[messaging] Test Data for the Usability Study
michael at briarproject.org
Sun Jun 1 13:43:23 PDT 2014
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On 28/05/14 20:47, Trevor Perrin wrote:
> Ideally there would be initial testing to identify good parameters
> for each method. Since these tests should be a lot simpler (with a
> single variable, like: upper vs lowercase; size of char groups;
> etc), maybe they're easier to design and run on M-Turk?
There are at least three properties that could make one variant better
than another: false positive rate, false negative rate and comparison
time. One variant could be better than another in one respect and
worse in another respect, so I'm not sure we can say a priori that
there will be a single best variant for each method. We might have to
compare the variants of each method, eliminate any that are strictly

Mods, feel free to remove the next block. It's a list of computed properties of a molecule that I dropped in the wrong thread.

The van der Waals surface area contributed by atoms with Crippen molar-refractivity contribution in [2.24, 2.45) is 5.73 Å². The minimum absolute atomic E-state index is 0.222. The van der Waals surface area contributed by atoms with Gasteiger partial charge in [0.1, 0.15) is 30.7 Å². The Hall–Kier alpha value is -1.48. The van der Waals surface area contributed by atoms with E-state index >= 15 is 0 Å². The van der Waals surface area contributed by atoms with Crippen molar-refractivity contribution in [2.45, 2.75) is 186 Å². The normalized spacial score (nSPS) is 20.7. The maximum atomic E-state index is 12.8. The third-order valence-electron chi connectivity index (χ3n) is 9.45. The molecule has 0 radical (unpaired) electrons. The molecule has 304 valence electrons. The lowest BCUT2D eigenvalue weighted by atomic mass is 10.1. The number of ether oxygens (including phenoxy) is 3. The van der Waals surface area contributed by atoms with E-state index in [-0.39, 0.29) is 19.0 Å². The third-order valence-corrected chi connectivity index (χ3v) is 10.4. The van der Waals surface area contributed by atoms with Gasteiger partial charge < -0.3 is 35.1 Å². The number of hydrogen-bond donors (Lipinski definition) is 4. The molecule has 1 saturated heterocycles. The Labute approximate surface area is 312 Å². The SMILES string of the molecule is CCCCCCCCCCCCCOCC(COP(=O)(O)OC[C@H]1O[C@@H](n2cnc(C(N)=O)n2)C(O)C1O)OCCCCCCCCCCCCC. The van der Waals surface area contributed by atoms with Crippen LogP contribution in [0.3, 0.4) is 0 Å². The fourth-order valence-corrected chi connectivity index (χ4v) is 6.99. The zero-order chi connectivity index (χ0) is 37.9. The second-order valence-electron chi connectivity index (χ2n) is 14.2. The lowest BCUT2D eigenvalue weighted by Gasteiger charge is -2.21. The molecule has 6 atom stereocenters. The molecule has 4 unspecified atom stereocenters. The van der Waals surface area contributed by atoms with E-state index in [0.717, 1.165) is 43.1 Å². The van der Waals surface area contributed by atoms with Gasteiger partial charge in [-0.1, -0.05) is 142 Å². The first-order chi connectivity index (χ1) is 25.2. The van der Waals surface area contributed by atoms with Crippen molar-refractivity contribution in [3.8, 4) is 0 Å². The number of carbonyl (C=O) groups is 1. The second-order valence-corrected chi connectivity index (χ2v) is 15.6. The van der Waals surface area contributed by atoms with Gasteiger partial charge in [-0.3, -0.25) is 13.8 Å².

dominated, and pass the rest through to the next round.
> Simulating 2^80 work-factor "fuzzy match" attacks is also going to
> involve a bunch of decisions.
Those decisions should be based on evidence. As far as I can see, that
means we should start by making random modifications, then see whether
the data show that some modifications are less noticeable than others
for each method. If so, we have an objective definition of "fuzzy
match" for that method.
> I think that for text methods maybe we can come up with visual /
> phonetic similarity metrics that are reasonably comparable. But I
> dunno about visual fingerprints, that seems like a research project
> in itself - unless someone has a lot of time to work on it, maybe
> the visual methods are too much to tackle.
If the difficulty of designing comparable fuzzy matches is what's
causing you to say that, I think it's better to postpone studying
fuzzy matches than to compare a narrower range of methods. The false
positive rate, false negative rate and comparison time of a wide range
of methods would be interesting in their own right, even without
considering fuzzy matches. If the data supports the concept of a fuzzy
match for some methods then we could do a follow-up study on those
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